Where to eat in Duomo (without falling into a tourist trap)


Dinner, Lunch / Wednesday, September 11th, 2019

Potete leggere l’articolo sui ristoranti in zona Duomo anche in italiano.

 

The Duomo of Milan and its piazza need no introduction. Symbol of the city, the Duomo is the main attraction of Milan. Climbing its steps up to the terraces above to enjoy the view that stretches to the Alps (if the sky is clear) is a must for every tourist. Eating well in the Duomo area of Milan, without paying an arm and a leg is no easy task, but I’m sure the restaurants I’ve selected will leave you more than satisfied.

Finding a nice place to eat in the Duomo area is not easy. The tourist traps in the area are one after another after another, with their frozen pizzas and the waiters that try to pack in as many customers as possible. Fortunately, there are some places where it’s still possible to dine (and even have lunch!) without getting screwed over, that is, if you know where to go. Here are my selections of restaurants in Duomo that will leave you more than satisfied. After all, why should you have to give up a chance to have dinner under the shadow of Madunina?

Where to eat in Duomo
© Serena Milici

Here they are for you, from north to south: Briscola Pizza Society, Temakinho, Signorvino, Slow Sud (Bar Ravizza, on the other hand, is my suggestion for dinner in abundant aperitif format).

Briscola Pizza Society: great pizza in Duomo

Briscola will be your salvation if you’re looking for a good pizzeria in the Duomo area (and you don’t want to spend hours in line at Gino Sorbillo). Unpretentious and minimalist furnishings in shades of black, gray, red and wood, Briscola offers really good pizzas and … it’s great to Instagram! Do you know that the mini-pizzas are a specialty here? They are perfect for those who can’t decide and want to try everything!

Briscola Pizza Society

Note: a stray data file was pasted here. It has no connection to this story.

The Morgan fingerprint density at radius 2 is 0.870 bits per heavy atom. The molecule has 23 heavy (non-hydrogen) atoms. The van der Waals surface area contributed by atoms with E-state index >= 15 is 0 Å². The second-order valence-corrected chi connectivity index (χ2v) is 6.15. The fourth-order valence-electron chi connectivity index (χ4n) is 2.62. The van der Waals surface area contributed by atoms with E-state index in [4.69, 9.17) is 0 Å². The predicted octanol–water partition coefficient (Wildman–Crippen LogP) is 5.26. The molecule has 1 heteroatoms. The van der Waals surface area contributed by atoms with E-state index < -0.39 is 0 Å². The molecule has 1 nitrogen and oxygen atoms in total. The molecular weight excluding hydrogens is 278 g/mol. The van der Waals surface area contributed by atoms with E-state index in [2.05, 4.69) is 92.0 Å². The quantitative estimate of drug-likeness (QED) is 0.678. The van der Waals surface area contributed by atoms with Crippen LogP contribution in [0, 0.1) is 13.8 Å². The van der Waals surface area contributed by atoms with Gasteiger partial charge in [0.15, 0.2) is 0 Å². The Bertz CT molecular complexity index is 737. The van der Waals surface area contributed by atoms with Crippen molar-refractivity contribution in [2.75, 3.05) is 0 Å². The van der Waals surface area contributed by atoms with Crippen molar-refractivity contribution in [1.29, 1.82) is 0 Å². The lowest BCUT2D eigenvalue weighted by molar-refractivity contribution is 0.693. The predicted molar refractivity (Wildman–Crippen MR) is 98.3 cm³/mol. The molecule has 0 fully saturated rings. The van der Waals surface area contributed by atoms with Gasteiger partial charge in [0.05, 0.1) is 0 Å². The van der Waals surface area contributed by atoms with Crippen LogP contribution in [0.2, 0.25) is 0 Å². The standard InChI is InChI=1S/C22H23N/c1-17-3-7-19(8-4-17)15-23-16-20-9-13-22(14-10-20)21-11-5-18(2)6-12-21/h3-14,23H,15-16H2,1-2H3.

Via Dogana, 1

Where to eat in Duomo
© Serena Milici

Temakinho: the most famous Japanese-Brazilian fusion restaurant

Whoever doesn’t know Temakinho, raise your hand. The Japanese-Brazilian restaurant is an institution in the city and after the restaurants in Navigli, Brera and Cadorna it has opened in Duomo, in front of the Museo del Novecento (and next to Briscola). At Temakinho, you’ll find temaki, uramaki, poke and many other Japanese-inspired dishes with a Brazilian twist. Cocktails are also out of this world, especially the sakerinha with mango and pink pepper. The cherry on top? The room downstairs is totally pastel pink.

Temakinho
Via Guglielmo Marconi, 4

Where to eat in Duomo
© Serena Milici

Signorvino: fine wines overlooking the Duomo

If you want to eat while looking out at the Madunina, Signorvino in Duomo is your best option. The prices are honest and not over-inflated for the location, the wines are great, and the food is really good. I’ve been there several times both for the aperitif, which is not buffet style, and for dinner. As an aperitif, you can order a charcuterie board and delicatessen such as stuffed olives and arrosticini (kebabs from the Abruzzo region). For dinner, the menu ranges from burgers to typical Italian dishes.

Signorvino Duomo
Piazza del Duomo, 22
(also in Via Dante, 15)

Where to eat in Duomo
© Serena Milici

Slow Sud: the flavors of the South (and swings)

At Slow Sud, there are swings and really this should already be enough to get you to go there. If you need more motivation, just know that the cuisine is excellent and, of course, Southern Italian. The menu features traditional dishes such as pasta alla Norma and more imaginative dishes entrusted to the chef’s imagination such as spaghetti alla chitarra with pistachio and basil pesto, served with seared whole shrimp and fresh stracciatella. Even the cocktails are really good!

Slow Sud
Via delle Asole, 4

Where to eat in Duomo
© Serena Milici

 

If you want to spend a little less or you’re just looking for an aperitif-style dinner in the Duomo area and not a true sit-down meal, I would suggest you go to Ravizza (via Ulrico Hoepli, 3): it has a super filling buffet aperitif and danubi, or sweet rolls stuffed with ham and cheese. And if you have a little space left for dessert… how about visiting the workshop of Iginio Massari, king of Italian pastries, just a stone’s throw from the Duomo?

 

What do you think of the restaurants I’ve chosen? Have you ever been to any of them? Let me what you think on Facebook or Instagram, as always, you can find me at @milanfoodieinsider!